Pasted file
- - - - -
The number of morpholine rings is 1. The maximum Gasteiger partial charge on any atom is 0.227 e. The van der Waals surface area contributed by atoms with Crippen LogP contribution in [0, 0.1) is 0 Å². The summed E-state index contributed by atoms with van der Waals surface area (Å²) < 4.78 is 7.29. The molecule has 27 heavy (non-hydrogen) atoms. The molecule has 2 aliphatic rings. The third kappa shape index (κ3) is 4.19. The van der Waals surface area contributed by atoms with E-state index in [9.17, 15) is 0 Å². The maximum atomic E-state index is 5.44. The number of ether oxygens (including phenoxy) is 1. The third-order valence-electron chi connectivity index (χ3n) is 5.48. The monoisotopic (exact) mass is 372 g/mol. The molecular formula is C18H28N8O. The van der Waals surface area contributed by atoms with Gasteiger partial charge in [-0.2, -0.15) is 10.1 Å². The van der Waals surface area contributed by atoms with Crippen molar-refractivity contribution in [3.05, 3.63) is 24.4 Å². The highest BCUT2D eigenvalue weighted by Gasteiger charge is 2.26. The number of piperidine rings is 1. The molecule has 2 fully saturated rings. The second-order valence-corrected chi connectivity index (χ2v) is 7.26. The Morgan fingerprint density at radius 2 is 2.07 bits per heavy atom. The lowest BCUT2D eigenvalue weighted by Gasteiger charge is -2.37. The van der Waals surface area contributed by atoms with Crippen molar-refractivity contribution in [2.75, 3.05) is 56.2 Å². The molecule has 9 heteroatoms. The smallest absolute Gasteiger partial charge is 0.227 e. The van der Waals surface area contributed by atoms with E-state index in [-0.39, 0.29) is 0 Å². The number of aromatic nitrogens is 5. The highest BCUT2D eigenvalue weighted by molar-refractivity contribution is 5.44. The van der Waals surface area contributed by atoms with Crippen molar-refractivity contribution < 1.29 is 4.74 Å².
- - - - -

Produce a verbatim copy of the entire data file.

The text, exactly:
The number of morpholine rings is 1. The maximum Gasteiger partial charge on any atom is 0.227 e. The van der Waals surface area contributed by atoms with Crippen LogP contribution in [0, 0.1) is 0 Å². The summed E-state index contributed by atoms with van der Waals surface area (Å²) < 4.78 is 7.29. The molecule has 27 heavy (non-hydrogen) atoms. The molecule has 2 aliphatic rings. The third kappa shape index (κ3) is 4.19. The van der Waals surface area contributed by atoms with E-state index in [9.17, 15) is 0 Å². The maximum atomic E-state index is 5.44. The number of ether oxygens (including phenoxy) is 1. The third-order valence-electron chi connectivity index (χ3n) is 5.48. The monoisotopic (exact) mass is 372 g/mol. The molecular formula is C18H28N8O. The van der Waals surface area contributed by atoms with Gasteiger partial charge in [-0.2, -0.15) is 10.1 Å². The van der Waals surface area contributed by atoms with Crippen molar-refractivity contribution in [3.05, 3.63) is 24.4 Å². The highest BCUT2D eigenvalue weighted by Gasteiger charge is 2.26. The number of piperidine rings is 1. The molecule has 2 fully saturated rings. The second-order valence-corrected chi connectivity index (χ2v) is 7.26. The Morgan fingerprint density at radius 2 is 2.07 bits per heavy atom. The lowest BCUT2D eigenvalue weighted by Gasteiger charge is -2.37. The van der Waals surface area contributed by atoms with Crippen molar-refractivity contribution in [2.75, 3.05) is 56.2 Å². The molecule has 9 heteroatoms. The smallest absolute Gasteiger partial charge is 0.227 e. The van der Waals surface area contributed by atoms with E-state index in [-0.39, 0.29) is 0 Å². The number of aromatic nitrogens is 5. The highest BCUT2D eigenvalue weighted by molar-refractivity contribution is 5.44. The van der Waals surface area contributed by atoms with Crippen molar-refractivity contribution < 1.29 is 4.74 Å².